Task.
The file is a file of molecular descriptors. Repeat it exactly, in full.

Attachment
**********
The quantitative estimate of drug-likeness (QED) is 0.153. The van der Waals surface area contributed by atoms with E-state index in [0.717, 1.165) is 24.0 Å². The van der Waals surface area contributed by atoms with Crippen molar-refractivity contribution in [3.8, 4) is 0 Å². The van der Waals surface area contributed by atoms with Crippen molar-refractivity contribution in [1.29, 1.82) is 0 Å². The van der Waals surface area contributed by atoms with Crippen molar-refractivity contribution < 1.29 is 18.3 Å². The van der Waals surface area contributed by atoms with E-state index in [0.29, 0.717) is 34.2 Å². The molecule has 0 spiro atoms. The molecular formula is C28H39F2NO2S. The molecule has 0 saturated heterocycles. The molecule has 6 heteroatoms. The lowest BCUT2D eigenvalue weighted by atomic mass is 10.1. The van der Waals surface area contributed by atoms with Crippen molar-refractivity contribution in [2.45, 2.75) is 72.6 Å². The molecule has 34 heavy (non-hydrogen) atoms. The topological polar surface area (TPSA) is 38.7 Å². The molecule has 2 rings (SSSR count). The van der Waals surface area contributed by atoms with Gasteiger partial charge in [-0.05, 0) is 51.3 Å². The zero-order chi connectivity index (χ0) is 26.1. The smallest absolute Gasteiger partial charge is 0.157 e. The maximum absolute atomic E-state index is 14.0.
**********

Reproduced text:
The quantitative estimate of drug-likeness (QED) is 0.153. The van der Waals surface area contributed by atoms with E-state index in [0.717, 1.165) is 24.0 Å². The van der Waals surface area contributed by atoms with Crippen molar-refractivity contribution in [3.8, 4) is 0 Å². The van der Waals surface area contributed by atoms with Crippen molar-refractivity contribution in [1.29, 1.82) is 0 Å². The van der Waals surface area contributed by atoms with Crippen molar-refractivity contribution < 1.29 is 18.3 Å². The van der Waals surface area contributed by atoms with E-state index in [0.29, 0.717) is 34.2 Å². The molecule has 0 spiro atoms. The molecular formula is C28H39F2NO2S. The molecule has 0 saturated heterocycles. The molecule has 6 heteroatoms. The lowest BCUT2D eigenvalue weighted by atomic mass is 10.1. The van der Waals surface area contributed by atoms with Crippen molar-refractivity contribution in [2.45, 2.75) is 72.6 Å². The molecule has 34 heavy (non-hydrogen) atoms. The topological polar surface area (TPSA) is 38.7 Å². The molecule has 2 rings (SSSR count). The van der Waals surface area contributed by atoms with Gasteiger partial charge in [-0.05, 0) is 51.3 Å². The zero-order chi connectivity index (χ0) is 26.1. The smallest absolute Gasteiger partial charge is 0.157 e. The maximum absolute atomic E-state index is 14.0.